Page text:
Prisonment today: Transcarceration

Transcarceration: trend towards individuals being institutionalized all their lives e.g. care- young offenders- prison

+ aim: diversion diverting Y/O away from prison system to avoid SFP

e.g. community based programmes, curfews, tagging, ASBOs

× not all successful in diverting Y/O away from prison system e.g. ASBOs a badge of honour

Crime prevention and control

>> Right Realist: Clarke

Situational crime prevention:

  • aim to reduce opportunity for crimes rather than improving society
e.g. locking doors, windows, CCTV to make it harder for crimes to be committed

× criticizes root causes such as poor socialisation/capitalism -fail to offer solution

+ Felson: port authority bus terminal in NY

- poorly designed/provided opportunities for deviant conduct

e.g. luggage thefts, rough sleeping, drugs

- Re-shaping the physical environment greatly reduced such activity

e.g. large sinks where homeless were bathing replaced with small basins

Evaluation of Clarke

+ Practical: easy and cheap to introduce crime prevention strategies

× Displacement: crime then moves to another area

> Chaiken et al: found a crackdown on subway roberries in NY just displaced crimes to streets above

× focuses on petty crime and ignores white collar crime prevention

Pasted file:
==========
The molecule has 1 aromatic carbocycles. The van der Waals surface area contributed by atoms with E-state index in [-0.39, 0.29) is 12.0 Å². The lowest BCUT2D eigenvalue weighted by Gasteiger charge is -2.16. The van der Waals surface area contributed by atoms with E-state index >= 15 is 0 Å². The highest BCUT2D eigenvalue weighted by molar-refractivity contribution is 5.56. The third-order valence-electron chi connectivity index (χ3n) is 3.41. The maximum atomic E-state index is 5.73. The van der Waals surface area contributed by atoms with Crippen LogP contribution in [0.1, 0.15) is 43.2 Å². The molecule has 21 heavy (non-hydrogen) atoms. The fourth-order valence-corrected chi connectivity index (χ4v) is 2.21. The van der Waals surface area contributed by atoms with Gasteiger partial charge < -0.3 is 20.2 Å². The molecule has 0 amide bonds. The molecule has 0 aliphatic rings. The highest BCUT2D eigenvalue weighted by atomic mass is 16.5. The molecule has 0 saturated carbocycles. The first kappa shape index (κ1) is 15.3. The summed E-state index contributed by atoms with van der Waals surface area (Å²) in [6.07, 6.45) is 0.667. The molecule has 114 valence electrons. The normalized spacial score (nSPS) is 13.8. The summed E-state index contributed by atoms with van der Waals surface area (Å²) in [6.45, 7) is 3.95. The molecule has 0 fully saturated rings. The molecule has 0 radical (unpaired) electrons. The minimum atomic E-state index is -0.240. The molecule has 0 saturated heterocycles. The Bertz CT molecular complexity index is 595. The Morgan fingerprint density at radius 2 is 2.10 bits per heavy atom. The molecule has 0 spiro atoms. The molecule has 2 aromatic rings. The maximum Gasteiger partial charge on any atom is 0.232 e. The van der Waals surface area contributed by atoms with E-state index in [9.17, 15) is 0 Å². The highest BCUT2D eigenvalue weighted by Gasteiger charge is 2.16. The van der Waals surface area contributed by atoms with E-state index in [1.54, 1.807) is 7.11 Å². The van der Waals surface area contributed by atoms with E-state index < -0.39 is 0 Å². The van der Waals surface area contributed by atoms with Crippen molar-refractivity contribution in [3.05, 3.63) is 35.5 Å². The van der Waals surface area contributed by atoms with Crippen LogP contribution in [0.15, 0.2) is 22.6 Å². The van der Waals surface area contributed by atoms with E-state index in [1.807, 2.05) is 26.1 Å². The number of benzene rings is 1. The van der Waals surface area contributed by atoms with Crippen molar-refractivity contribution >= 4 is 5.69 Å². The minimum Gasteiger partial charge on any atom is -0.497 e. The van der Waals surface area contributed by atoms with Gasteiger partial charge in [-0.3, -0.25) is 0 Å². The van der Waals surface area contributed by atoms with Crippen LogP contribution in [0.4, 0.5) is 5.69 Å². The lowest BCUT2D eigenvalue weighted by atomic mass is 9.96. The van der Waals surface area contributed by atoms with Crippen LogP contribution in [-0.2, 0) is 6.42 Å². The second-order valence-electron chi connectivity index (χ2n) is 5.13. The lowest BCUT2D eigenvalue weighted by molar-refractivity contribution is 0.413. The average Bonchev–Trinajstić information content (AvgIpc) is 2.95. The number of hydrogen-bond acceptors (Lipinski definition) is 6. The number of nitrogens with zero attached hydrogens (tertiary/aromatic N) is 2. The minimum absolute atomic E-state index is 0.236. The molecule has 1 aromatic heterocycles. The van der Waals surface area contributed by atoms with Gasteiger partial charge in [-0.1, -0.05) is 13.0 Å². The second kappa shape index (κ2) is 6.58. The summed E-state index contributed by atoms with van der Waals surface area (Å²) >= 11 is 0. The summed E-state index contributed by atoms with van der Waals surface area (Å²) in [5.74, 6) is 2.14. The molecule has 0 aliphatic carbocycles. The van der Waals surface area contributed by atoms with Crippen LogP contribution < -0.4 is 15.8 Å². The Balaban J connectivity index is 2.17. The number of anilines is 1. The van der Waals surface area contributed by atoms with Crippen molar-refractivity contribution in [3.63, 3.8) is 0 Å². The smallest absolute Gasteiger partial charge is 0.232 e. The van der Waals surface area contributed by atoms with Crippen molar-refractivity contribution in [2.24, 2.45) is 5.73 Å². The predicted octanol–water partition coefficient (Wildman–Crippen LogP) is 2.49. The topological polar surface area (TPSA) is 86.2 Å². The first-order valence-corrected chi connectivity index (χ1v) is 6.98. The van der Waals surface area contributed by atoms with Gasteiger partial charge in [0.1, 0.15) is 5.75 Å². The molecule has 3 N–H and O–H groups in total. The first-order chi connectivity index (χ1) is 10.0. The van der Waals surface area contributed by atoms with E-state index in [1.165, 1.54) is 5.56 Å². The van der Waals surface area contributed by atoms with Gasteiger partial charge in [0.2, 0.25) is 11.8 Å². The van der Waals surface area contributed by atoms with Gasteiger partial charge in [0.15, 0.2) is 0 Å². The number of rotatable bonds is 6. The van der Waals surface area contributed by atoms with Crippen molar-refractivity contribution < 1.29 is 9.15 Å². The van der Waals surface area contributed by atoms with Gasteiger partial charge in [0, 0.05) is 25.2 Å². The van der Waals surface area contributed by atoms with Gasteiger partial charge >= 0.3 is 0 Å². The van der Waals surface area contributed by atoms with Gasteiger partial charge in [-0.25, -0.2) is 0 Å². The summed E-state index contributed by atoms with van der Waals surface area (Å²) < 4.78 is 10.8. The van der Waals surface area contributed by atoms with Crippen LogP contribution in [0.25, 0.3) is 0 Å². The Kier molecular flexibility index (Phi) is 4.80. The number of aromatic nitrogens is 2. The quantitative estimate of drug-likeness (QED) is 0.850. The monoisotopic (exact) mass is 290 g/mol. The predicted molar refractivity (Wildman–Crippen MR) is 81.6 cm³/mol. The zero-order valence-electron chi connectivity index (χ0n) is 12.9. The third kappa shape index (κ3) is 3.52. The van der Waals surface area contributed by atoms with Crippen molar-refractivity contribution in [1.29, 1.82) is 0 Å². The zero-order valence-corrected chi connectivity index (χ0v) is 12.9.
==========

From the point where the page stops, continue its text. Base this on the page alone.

× ignores the root causes of crime e.g. capitalism, poverty

Crime prevention and control

> Environmental crime prevention

> Wilson and Kelling: Broken windows

  • leaving broken windows unrepaired leaving graffiti etc sends out signal that no one cares
  • respectable people move out + areas become a magnet for deviants
  • solution: crack down on any disorder-
  • Two-fold strategy: 1. environmental improvement 2. zero tolerance policing

+ influential and zero tolerance policing has been seen to have successes in NY

× does not solve the causes of crime

× doesn't focus on white collar crimes

× displacement to areas with less prevention

Crime prevention and control

> social and community crime prevention

Social and community crime preventions

  • aim: remove the conditions that pre-dispose individuals to crime in the first place i.e root cause
  • Long-term strategies which tackle the root causes of offending e.g. policies to promote full employment

× crime will still occur as the prevention take place

× impractical: expensive which take a long time

× softer policing: re-offending or increase in crime due to more opportunities

Victims and victimization

>> UN definition: those who have suffered harm (including mental, physical, emotional suffering, economic loss and impairment of basic rights) through acts or or omissions that violate the laws of the state

× Christie: a victim is socially constructed e.g. the media creates a stereotype of ideal victim (someone who is weak, blameless or innocent e.g. a child or an old woman)

>> impact of victimization: